AT&T Broadband & Internet Services has talked
officials in Dubuque, Iowa, into allowing the company to implement a monthly late fee in
its local system, starting this month.
At AT&T's request, the city passed a resolution
permitting a "reasonable" fee for unpaid bills, but withheld approval of the $5
charge imposed by the system.
"We're going to wait and see if this late fee
functions the way the cable company told us it will," said Dubuque cable franchising
administrator Merrill Crawford. "They may be able to justify it. They may not be able
to justify it."
In the interim, the city will monitor a series of lawsuits
challenging the industry's late-fee practices.
If the courts rule that cable operators must slash their
late fees -- or if there are more consumer complaints -- then the city can address the
issue in a special ordinance or when the operator's cable franchise comes up for
renewal in 2001, Crawford added.
"We didn't feel like we needed to be on the
cutting, bleeding edge of this issue right now," Crawford said.
AT&T will collect the fee from subscribers who fail to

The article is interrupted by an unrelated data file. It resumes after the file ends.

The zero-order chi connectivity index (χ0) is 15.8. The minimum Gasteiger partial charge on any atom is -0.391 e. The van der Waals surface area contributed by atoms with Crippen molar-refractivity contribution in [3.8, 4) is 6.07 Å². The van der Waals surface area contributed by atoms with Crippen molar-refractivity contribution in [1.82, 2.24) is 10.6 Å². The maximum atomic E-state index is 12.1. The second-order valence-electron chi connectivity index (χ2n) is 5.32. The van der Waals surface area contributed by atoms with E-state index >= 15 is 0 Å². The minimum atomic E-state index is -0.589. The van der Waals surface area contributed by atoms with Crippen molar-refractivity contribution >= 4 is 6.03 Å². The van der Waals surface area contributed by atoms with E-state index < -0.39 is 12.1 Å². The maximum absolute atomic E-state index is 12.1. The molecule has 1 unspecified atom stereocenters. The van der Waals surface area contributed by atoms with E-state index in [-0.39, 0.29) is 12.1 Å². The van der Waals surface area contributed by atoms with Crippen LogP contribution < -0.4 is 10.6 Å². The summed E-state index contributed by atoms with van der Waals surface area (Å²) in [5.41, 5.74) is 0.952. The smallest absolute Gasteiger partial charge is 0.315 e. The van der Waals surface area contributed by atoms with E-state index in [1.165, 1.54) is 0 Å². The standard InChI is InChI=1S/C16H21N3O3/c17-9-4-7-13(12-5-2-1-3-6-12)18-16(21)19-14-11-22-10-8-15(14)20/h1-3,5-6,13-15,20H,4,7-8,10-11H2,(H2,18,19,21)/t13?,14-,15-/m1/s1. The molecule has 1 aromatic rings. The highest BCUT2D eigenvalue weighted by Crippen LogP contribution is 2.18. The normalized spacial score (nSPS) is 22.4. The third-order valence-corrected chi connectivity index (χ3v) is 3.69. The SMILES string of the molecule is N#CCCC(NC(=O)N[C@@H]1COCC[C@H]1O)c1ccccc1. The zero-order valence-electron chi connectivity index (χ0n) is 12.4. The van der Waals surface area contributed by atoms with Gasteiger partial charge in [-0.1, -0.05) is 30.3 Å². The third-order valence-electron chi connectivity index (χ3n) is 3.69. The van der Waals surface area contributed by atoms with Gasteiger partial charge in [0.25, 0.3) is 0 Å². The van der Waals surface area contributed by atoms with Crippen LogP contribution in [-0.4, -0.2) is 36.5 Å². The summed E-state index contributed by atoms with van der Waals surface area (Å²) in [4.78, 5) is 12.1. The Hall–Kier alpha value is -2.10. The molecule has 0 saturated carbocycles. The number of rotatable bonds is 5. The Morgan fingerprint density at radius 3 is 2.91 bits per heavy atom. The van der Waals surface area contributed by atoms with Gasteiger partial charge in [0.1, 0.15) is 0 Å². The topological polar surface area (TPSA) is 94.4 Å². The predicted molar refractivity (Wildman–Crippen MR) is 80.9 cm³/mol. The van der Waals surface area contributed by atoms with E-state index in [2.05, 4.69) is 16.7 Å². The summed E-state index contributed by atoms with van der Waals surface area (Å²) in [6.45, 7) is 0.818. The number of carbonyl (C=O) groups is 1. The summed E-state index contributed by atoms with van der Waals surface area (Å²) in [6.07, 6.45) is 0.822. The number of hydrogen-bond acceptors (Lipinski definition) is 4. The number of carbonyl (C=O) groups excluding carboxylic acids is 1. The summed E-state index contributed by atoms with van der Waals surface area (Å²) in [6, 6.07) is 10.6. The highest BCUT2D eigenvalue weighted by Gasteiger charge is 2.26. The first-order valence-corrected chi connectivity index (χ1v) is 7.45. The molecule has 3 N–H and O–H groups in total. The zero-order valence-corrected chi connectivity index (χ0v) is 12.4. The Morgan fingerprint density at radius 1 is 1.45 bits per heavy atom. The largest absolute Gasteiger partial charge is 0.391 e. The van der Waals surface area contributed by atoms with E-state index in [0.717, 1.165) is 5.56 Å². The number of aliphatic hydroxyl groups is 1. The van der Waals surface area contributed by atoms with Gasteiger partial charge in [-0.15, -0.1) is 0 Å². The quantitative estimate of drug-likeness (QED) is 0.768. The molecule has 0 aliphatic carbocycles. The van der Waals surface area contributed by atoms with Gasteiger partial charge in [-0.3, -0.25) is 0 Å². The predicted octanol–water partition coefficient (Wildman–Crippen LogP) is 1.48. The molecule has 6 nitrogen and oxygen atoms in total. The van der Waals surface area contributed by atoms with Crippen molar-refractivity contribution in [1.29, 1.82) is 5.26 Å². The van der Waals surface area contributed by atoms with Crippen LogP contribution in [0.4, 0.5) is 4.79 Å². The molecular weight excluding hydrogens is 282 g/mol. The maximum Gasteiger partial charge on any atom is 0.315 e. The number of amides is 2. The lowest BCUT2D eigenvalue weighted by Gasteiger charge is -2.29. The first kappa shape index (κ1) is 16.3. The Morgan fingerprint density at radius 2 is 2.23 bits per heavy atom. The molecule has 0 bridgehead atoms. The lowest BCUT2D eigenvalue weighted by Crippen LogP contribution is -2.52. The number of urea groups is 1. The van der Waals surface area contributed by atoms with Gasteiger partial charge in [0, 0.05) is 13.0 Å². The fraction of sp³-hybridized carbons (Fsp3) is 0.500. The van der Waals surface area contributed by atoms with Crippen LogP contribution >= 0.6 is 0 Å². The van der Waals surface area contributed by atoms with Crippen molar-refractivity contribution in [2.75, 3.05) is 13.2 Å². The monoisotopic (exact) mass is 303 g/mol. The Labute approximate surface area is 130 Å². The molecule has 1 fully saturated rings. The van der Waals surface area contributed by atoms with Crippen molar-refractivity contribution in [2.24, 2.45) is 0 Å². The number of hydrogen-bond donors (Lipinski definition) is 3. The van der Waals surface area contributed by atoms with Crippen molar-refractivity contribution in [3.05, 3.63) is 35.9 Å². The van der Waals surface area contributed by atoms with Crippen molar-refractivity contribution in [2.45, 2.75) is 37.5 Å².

pay up within seven to10 days of the printed date on the bill. Under its existing
franchise, the operator could not take action until the 15th of the following
"And then it was the ultimate penalty:
disconnection," Crawford said.
System general manager Kathleen McMullen said the fee would
be assessed only when the next month's billing cycle begins and the previous
month's bill has not been paid.
"Obviously, some people will not he happy about being
assessed a late fee," McMullen said. "But the rationale is that only people who
have not paid their bills will be charged the fee."
In convincing the city council, AT&T argued that the
existing policy resulted in a disproportionate number of disconnects each month. It also
forced work crews to disconnect, then reconnect subscribers, and meant more time was spent
calling delinquent subscribers or fielding complaints from customers whose service had
been turned off.
"You can also argue that you're doing the
subscriber a favor by charging them a $5 late fee," McMullen said. "It's a
wakeup call to them, because you're saving them the cost of a reconnection fee, which
right now is $18.75."
It's unlikely a late fee would prompt many of AT&T
Broadband's 22,000 local subscribers to disconnect, though.
Working in its favor is the universal need for its service
in Dubuque, which sits on the Mississippi River across from Wisconsin and Illinois. With
the city situated between a series of steep hills and bluffs that make
broadcast-television reception virtually impossible, cable has achieved a
higher-than-usual penetration rate among area households, Crawford said.